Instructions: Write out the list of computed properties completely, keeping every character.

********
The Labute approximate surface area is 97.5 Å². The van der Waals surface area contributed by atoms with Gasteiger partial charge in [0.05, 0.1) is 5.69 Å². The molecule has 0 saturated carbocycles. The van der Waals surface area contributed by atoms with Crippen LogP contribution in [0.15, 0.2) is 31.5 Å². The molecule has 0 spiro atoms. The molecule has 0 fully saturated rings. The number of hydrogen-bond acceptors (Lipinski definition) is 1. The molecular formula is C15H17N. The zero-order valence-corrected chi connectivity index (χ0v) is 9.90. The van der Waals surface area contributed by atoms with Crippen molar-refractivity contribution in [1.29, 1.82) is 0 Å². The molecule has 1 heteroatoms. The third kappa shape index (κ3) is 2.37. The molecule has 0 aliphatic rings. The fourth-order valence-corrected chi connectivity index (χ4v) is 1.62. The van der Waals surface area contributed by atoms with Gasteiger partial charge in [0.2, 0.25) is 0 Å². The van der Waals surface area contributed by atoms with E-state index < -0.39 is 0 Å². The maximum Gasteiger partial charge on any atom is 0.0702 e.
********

The Labute approximate surface area is 97.5 Å². The van der Waals surface area contributed by atoms with Gasteiger partial charge in [0.05, 0.1) is 5.69 Å². The molecule has 0 saturated carbocycles. The van der Waals surface area contributed by atoms with Crippen LogP contribution in [0.15, 0.2) is 31.5 Å². The molecule has 0 spiro atoms. The molecule has 0 fully saturated rings. The number of hydrogen-bond acceptors (Lipinski definition) is 1. The molecular formula is C15H17N. The zero-order valence-corrected chi connectivity index (χ0v) is 9.90. The van der Waals surface area contributed by atoms with Crippen molar-refractivity contribution in [1.29, 1.82) is 0 Å². The molecule has 1 heteroatoms. The third kappa shape index (κ3) is 2.37. The molecule has 0 aliphatic rings. The fourth-order valence-corrected chi connectivity index (χ4v) is 1.62. The van der Waals surface area contributed by atoms with Gasteiger partial charge in [0.2, 0.25) is 0 Å². The van der Waals surface area contributed by atoms with E-state index < -0.39 is 0 Å². The maximum Gasteiger partial charge on any atom is 0.0702 e.